Ron MacLean is pure gold

Champion punmeister Ron MacLean dazzled a large crowd at a 50th anniversary dinner in Kamloops last week

Ron Maclean shares stories during hockey event in Kamloops.

Ron Maclean shares stories during hockey event in Kamloops.

Chris Foulds – Kamloops This Week

Champion punmeister Ron MacLean dazzled a large crowd at a 50th anniversary dinner in Kamloops last week — then promised he will be back in the Tournament Capital in three years to help the Kamloops International Bantam Ice Hockey Tournament celebrate its half-century milestone.

CBC icon MacLean was the keynote speaker on Wednesday night (March 11) at the Coast Hotel and Conference Centre, where the Central Interior chapter of the Canadian Home Builders’ Association (CHBA-CI) held its big dinner marking 50 years as an organization.

The association tried to have MacLean speak at last year’s annual dinner but, as CHBA-CI president Matt McCurrach quipped: “A little thing called the Olympics got in the way.”

Following a private meet-and-greet with dinner sponsors, MacLean took to the stage and had the audience mesmerized with his tales of Don Cherry, Gary Bettman, the Battle of the Blades program, the Olympics, Harold Ballard — and more Don Cherry.

MacLean is so good at telling a tale, so knowledgable about his subject and so damn genuine in relating the story that someone never exposed to frozen rubber on ice would have been entertained.

Naturally, his anecdotes concerning Cherry elicited the largest roars of laughter, helped by MacLean’s impressive impersonation of The Coach.

When MacLean first started working with Cherry on Hockey Night in Canada’s Coach’s Corner segment, a producer advised MacLean to stop darting his eyes up and down as he interviewed a guest.

With that advice in mind, MacLean said, he looked Cherry in the eye for a solid six minutes that first time together — only to have an eye well up and a tear stream down his face.

MacLean said Cherry wondered aloud if this new kid was going to cry every time fighting was defended.

Another time, MacLean described an incident in which Cherry’s unfiltered vocabulary inadvertently landed in the ears of millions of viewers.

In the 1996 World Cup of Hockey, Cherry had been miffed that Team Canada GM Glen Sather had not dressed Steve Yzerman through the first two games. In Game 3, Yzerman finally saw action and scored the winning goal against Slovakia.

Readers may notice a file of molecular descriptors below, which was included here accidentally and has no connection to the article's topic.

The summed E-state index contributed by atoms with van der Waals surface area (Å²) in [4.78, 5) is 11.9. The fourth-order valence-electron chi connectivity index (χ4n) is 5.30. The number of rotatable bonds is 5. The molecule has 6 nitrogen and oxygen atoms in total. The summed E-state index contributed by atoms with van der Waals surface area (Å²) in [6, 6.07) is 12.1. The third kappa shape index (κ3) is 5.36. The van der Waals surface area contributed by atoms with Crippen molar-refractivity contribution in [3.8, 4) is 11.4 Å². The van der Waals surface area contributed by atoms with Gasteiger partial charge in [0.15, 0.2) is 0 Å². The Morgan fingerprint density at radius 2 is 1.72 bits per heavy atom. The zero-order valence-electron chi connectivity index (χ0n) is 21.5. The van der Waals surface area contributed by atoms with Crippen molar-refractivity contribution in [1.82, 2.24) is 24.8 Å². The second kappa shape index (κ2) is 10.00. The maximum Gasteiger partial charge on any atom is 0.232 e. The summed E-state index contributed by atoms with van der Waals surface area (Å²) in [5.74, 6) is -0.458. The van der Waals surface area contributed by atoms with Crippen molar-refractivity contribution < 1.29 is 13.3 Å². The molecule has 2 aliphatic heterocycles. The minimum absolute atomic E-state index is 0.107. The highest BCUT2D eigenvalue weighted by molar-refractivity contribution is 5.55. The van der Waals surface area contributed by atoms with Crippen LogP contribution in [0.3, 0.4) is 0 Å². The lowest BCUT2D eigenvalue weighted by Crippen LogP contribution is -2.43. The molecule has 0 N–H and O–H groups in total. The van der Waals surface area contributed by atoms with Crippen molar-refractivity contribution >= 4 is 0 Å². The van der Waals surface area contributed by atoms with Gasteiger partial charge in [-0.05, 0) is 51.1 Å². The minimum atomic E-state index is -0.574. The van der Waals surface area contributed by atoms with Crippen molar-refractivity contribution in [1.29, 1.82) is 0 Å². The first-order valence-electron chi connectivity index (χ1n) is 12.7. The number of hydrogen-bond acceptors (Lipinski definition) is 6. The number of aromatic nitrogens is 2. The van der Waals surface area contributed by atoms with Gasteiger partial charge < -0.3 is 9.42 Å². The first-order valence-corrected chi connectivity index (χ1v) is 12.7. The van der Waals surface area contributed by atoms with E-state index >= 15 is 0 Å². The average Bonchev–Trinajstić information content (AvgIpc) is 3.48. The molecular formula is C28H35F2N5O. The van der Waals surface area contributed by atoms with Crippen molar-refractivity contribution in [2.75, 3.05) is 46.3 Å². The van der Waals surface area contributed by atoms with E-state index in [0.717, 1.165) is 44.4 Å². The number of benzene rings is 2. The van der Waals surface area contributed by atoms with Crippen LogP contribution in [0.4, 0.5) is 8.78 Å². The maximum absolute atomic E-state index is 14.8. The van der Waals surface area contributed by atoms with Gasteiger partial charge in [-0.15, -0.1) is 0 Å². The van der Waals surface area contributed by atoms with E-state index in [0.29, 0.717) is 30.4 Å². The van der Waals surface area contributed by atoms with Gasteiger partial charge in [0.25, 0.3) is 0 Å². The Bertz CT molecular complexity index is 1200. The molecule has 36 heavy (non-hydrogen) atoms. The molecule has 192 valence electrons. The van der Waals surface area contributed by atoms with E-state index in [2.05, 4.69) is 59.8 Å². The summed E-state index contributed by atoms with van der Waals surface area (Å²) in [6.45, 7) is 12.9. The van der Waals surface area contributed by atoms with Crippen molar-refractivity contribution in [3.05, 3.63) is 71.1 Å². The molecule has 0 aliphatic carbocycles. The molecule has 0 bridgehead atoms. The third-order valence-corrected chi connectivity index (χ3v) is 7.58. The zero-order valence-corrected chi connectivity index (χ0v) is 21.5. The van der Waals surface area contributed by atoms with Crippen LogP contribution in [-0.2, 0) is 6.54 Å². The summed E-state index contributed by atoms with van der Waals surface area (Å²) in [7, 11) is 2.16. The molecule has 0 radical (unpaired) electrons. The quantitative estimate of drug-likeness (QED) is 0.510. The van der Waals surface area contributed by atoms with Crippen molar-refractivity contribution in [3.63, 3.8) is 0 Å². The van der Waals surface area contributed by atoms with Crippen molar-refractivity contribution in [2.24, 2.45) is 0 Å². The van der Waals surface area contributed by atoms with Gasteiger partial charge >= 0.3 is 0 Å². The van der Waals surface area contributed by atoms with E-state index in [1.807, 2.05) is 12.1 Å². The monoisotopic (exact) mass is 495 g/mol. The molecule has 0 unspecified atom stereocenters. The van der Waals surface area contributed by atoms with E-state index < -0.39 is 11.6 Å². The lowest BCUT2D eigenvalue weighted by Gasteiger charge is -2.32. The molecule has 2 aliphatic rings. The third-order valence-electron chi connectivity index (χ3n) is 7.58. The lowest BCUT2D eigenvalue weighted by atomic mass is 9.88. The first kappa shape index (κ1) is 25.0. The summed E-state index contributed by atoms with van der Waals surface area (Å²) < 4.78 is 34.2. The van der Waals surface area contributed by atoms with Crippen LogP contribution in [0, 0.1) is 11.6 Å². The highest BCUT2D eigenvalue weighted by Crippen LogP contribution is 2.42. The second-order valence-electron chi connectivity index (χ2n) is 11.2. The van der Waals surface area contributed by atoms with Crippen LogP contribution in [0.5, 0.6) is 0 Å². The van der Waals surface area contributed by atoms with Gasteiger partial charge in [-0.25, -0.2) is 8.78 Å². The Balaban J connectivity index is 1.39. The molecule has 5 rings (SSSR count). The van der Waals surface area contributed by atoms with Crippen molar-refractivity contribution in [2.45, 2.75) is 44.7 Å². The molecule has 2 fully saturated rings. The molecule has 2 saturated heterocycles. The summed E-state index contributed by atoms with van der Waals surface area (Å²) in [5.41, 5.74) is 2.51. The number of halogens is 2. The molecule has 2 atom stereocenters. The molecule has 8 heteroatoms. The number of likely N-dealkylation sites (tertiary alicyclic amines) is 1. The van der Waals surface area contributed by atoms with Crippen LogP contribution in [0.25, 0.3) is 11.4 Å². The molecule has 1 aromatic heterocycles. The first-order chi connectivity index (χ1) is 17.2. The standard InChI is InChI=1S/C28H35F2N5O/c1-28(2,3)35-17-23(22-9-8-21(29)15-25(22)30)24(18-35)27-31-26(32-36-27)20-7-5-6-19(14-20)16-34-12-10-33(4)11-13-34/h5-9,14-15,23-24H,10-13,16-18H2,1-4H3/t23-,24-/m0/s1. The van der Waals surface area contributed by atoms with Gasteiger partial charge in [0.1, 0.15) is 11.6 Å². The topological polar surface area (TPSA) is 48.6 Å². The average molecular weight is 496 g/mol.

As Stevie Y left the ice to be interviewed by MacLean and Cherry, The Coach pumped his fist and approached the Detroit Red Wing captain.

“Atta boy, Stevie boy!” Cherry said. “Way to stick it up their ass!”


“He didn’t mean the Slovaks,” MacLean said of Cherry’s posterior pronouncement. Continued on page A13

“He meant Sather for not dressing him.”


MacLean also touched on his relationship with NHL Commissioner Gary Bettman which, based on his testy interviews with the man, seems frosty.

On the contrary, MacLean said, he actually likes the diminutive head of hockey.

In Game 7 of the 1999 Stanley Cup Final between Dallas and Buffalo, the temperature and humidex readings in Texas were off the charts, creating concern for the ice conditions. MacLean said as much during the pre-game show — which did not endear him to Bettman, who was standing just off-camera.

After they went to a break, MacLean said, Bettman approached (and here MacLean perfected Bettman’s somewhat whiny, nasally voice):

“Ron, Ron, why do you have to be so negative?”

To which MacLean replied: “Well, if we weren’t playing hockey in June, there wouldn’t be a need to, would there?”

MacLean also told a fantastic tale of an interview he did with Harold Ballard, the legendary cantankerous owner of the Toronto Maple Leafs. It was long and funny, but boiled down to Ballard wanting MacLean to read aloud on TV a long letter Ballard penned. The letter blasted a proposal to have the Soviets play an NHL all-star team in NHL rinks.

Those who grew up with Ballard’s sad-sack Leafs know he had no love for the “goddamn Commies!”

In the Q&A segment of the night, a question was posed to MacLean: “Will the Vancouver Canucks ever win the Stanley Cup?

To which MacLean quipped: “Well, if they get rid of [Alex] Burrows. I’m kidding! I’m kidding!”

MacLean, of course, received much heat in 2010 when he sided with referee Stephane Auger when Burrows accused the official of targeting him for penalties.

In seriously answering the question, MacLean opined the Sedins might be a bit too old to lead the Canucks to a title in a “ping-pong game” that is getting faster by the week.

“It’s a lot to ask of the Sedins,” MacLean said. “It’s going to be a few years. But, everybody’s talking about Winnipeg and Calgary being teams of the future.


“Edmonton should be there, too, if they can keep it [young core of talent] together — but, that might be the Heineken talking!”